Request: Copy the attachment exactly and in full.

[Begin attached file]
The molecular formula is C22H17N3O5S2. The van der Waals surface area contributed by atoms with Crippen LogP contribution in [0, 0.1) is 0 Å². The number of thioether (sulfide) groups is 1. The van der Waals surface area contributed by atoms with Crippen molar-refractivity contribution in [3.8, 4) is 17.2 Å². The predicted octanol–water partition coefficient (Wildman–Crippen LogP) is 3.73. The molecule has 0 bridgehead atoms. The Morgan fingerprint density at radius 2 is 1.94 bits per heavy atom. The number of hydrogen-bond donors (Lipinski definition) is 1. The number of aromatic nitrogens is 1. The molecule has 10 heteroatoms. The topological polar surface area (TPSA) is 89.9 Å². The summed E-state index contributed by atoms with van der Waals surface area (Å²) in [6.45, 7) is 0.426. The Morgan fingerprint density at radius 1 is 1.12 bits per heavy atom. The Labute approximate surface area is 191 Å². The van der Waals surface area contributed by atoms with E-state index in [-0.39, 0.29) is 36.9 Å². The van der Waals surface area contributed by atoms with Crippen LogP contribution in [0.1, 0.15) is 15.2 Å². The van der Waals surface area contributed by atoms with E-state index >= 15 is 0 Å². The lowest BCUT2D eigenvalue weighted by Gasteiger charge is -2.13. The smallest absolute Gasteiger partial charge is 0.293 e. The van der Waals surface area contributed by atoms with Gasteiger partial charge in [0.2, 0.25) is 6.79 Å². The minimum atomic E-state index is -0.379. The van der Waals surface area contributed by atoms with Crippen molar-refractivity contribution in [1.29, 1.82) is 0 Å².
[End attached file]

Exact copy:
The molecular formula is C22H17N3O5S2. The van der Waals surface area contributed by atoms with Crippen LogP contribution in [0, 0.1) is 0 Å². The number of thioether (sulfide) groups is 1. The van der Waals surface area contributed by atoms with Crippen molar-refractivity contribution in [3.8, 4) is 17.2 Å². The predicted octanol–water partition coefficient (Wildman–Crippen LogP) is 3.73. The molecule has 0 bridgehead atoms. The Morgan fingerprint density at radius 2 is 1.94 bits per heavy atom. The number of hydrogen-bond donors (Lipinski definition) is 1. The number of aromatic nitrogens is 1. The molecule has 10 heteroatoms. The topological polar surface area (TPSA) is 89.9 Å². The summed E-state index contributed by atoms with van der Waals surface area (Å²) in [6.45, 7) is 0.426. The Morgan fingerprint density at radius 1 is 1.12 bits per heavy atom. The Labute approximate surface area is 191 Å². The van der Waals surface area contributed by atoms with E-state index in [-0.39, 0.29) is 36.9 Å². The van der Waals surface area contributed by atoms with Crippen LogP contribution in [0.1, 0.15) is 15.2 Å². The van der Waals surface area contributed by atoms with E-state index >= 15 is 0 Å². The lowest BCUT2D eigenvalue weighted by Gasteiger charge is -2.13. The smallest absolute Gasteiger partial charge is 0.293 e. The van der Waals surface area contributed by atoms with Gasteiger partial charge in [0.2, 0.25) is 6.79 Å². The minimum atomic E-state index is -0.379. The van der Waals surface area contributed by atoms with Crippen molar-refractivity contribution in [1.29, 1.82) is 0 Å².